Friday, 25 May 2007

Telephone manner

Swimming is off. Fish is ill. The awkward Jelly on reception tuts down the phone. She snaps that Fish's lessons are cancelled. Her voice is as sharp as the spikes on a cactus. Then she says 'OK?' and puts the phone down. I can't exactly rearrange our lesson then. She may well have finished with 'Stop bothering me. Now push off'.

This is the second week we're missing lessons and I'm getting huffy puffy about it, considering the disruption they cause and what I have to pay for them. And I can never get past the awkward Jelly to do anything about it. Soon I'm going to drive to the leisure centre and lie on the floor in the reception until we get it sorted out and we get our lessons back. That sounds like the sort of peaceful protest I could do, being a non-violent sort of person, although I slam the phones about a bit when I hear awkward Jelly's voice spiking at me through the earpiece.

Jelly puts me in mind of Gristle, another telephone slasher. Gristle was the receptionist for Da, the boiler man we used to get in whenever the boiler broke down, which it did do, often. Gristle was horrible. I hated calling Gristle on the phone. I would rather die in a freezing cold house surrounded by ice than phone Gristle and ask her when Da could call.

Gristle's answer to my half-started question 'Could Da call-' would be a curt 'Sorry' which meant 'I'm bloody well not sorry'. Then she would skewer out the 'but' which meant 'Don't think you're getting your ruddy boiler mended. I've got Da's diary. And you can put the wailing kid down because that's got no effect on me'. If we got as far as arranging a date she'd spit it out with 'Do you want it or not?' If I said 'Um' I'd get back 'It's booked' and she'd put the phone down.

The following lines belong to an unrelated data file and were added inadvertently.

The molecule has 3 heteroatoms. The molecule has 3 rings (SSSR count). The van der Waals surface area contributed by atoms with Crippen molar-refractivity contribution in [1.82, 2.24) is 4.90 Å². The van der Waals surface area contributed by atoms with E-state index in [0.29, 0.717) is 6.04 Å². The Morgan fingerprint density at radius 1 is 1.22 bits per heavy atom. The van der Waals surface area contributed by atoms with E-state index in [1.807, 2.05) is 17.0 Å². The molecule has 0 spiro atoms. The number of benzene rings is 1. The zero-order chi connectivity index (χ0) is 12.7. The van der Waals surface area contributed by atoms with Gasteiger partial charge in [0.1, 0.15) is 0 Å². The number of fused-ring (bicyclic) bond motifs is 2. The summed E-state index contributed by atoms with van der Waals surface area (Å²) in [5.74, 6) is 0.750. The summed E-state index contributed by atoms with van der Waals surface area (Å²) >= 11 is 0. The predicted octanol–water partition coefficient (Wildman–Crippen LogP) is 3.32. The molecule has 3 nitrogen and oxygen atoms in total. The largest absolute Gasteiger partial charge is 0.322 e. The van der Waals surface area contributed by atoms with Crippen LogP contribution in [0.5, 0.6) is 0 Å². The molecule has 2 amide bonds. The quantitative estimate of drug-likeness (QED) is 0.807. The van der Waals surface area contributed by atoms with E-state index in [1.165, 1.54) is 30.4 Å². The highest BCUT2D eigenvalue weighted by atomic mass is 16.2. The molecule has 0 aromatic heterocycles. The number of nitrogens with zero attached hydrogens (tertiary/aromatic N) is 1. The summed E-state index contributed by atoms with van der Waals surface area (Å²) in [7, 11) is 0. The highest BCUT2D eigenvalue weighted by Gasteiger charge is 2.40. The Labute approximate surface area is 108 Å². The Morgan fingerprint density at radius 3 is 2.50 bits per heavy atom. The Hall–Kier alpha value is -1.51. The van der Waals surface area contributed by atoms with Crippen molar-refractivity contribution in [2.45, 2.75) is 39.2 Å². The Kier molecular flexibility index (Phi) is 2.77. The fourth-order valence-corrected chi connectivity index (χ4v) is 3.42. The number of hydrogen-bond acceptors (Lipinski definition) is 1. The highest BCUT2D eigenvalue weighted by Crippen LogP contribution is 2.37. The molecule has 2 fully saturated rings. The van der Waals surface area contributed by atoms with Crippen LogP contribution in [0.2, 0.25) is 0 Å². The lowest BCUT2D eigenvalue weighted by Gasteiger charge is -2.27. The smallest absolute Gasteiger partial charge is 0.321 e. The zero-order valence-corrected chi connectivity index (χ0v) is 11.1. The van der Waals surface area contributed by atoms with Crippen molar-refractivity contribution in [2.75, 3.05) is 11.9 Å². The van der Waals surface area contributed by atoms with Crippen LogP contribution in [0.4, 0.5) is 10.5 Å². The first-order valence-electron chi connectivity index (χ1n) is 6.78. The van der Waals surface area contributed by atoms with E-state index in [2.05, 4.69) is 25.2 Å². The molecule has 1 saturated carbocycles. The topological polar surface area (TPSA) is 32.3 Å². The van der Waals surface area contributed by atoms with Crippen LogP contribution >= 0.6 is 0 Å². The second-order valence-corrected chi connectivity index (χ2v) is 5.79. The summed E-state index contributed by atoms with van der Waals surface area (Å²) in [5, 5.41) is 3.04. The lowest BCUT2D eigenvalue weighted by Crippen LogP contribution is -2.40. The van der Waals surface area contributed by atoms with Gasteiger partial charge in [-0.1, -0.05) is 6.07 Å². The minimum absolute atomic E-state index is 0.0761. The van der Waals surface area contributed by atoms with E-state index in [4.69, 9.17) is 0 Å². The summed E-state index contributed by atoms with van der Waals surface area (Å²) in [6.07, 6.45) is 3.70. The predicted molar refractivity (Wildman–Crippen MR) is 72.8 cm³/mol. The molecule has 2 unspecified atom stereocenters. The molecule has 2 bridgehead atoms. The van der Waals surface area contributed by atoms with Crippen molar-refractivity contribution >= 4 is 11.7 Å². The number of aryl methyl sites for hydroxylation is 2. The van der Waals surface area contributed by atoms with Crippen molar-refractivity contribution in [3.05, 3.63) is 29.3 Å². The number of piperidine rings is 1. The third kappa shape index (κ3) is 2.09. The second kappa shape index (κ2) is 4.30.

My first encounter with Gristle was when the children were four months old. And the boiler broke down. 'We have babies in the house!' I cried. 'Sorry.' I'm sure Gristle didn't even breathe in to say that. 'Triplets!' I whine. 'Sorry' stabs Gristle again. She's probably holding a cleaver over the telephone wire. I try wheedling. 'Don't we get a priority above the single bloke in Never Hill who's always out at his girlfriends?' 'No' snaps Gristle. Then, 'Da is busy. Until November. He can't come out. First date. November 13th. Do you want it or not?'

Now we like Da. Da is nice. Da has never electrocuted himself on the boiler and ran out of the house to hide in his van like that other strange boiler man we once got in desparation. And Da has serviced all the boilers here for years, or at least did do before the psychotic Gristle moved in and severed all access.

So every time Da came I gently inquired about Gristle. 'Oh she's gone' said Da last time. Probably to work for the doctor or the bus company or the gas board where her telephone slasher manner can be properly appreciated.

I'm rather hoping Jelly does the same. Except that I'd meet her there next time I rang up to complain about the gas bill.

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